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The playoff race in Florida is extremely tight, and Tampa Krewe’s 34-23 defeat of first-place Miami Saturday sets up an important match this weekend. The top four teams in Florida at the end of the regular season will play in a four-team playoff, with the winner advancing to the NCR2 semifinals.

Tampa’s win over previously unbeaten Miami sees the 2010 National Champions tied with Boca Raton for the last playoff spot with three weeks to play. Saturday, Tampa travels to Boca Raton.

“We’ve come to the realization that it’s one game at a time, and it’s win or go home, and that’s the kind of mentality we’ve taken on,” said Tampa coach Dan Slagle. “We can’t worry about what’s happened in the past or what’s going on in two weeks.”

Without the upset of Miami, the Krewe would be fighting uphill to get into the postseason. But Tampa rallied to avenge the 27-point loss in Miami earlier in the season.

“Miami, the first time we played the Bumblebees, they took it to us early, physically, and really dictated the game. We let them get in our heads,” said Slagle.

“I think we were prepared this last time playing them knowing they were going to come out and be physical, and I think we basically beat them to it. We didn’t let them dictate the game playing in the forwards as much as they like to play, and we took advantage of our athleticism in the back line.”

The Krewe won the National Championship in 2010, were runners-up in 2011, played 2012 in DI and were banned from the playoffs in 2013 for opting out of DI without being relegated. Like it has with so many clubs, forced promotion took its toll on Tampa. In the last two years, the Krewe experienced a lot of turnover, both with players and coaches, and saw its standard of play suffer.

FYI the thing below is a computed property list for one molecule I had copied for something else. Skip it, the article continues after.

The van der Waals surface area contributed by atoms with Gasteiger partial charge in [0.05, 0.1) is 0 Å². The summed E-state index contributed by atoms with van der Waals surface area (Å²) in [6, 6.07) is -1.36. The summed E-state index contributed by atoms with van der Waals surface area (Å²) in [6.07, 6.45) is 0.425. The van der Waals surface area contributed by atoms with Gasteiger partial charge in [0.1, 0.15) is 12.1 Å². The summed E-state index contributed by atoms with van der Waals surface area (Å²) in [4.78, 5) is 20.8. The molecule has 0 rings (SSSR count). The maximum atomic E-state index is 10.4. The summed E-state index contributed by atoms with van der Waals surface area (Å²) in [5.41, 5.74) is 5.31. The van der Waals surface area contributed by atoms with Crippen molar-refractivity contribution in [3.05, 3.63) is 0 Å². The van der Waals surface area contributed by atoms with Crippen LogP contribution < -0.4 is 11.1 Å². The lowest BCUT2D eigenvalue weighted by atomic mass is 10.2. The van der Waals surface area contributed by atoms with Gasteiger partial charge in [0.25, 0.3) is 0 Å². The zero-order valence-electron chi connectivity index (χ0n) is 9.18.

Now, though, the club is back in pretty good shape with numbers and fighting to keep playoff hopes alive.

“There’s very, very little fall off in play when our reserves come on, and that’s something that made that 2010 club successful,” said Slagle.

“You replace your locks with two guys coming off the bench and they’re as good and with fresh legs 60 minutes into it, it makes a hell of a difference. And that’s what we’re starting to see now, that our reserves are really contributing and keeping us still playing very good rugby late in the match.”

Krewe’s most high-profile players is former High School All American Charlie Hutchings. He’s been groomed as a scrumhalf, but is now playing No. 10 for Tampa.

“Extremely dynamic,” said Slagle describing Hutchings. “He plays what he sees. For as small as he is, he’s a very, very good defensive flyhalf, and he can see something and communicate what he sees in order to allow the backline to take advantage of it.”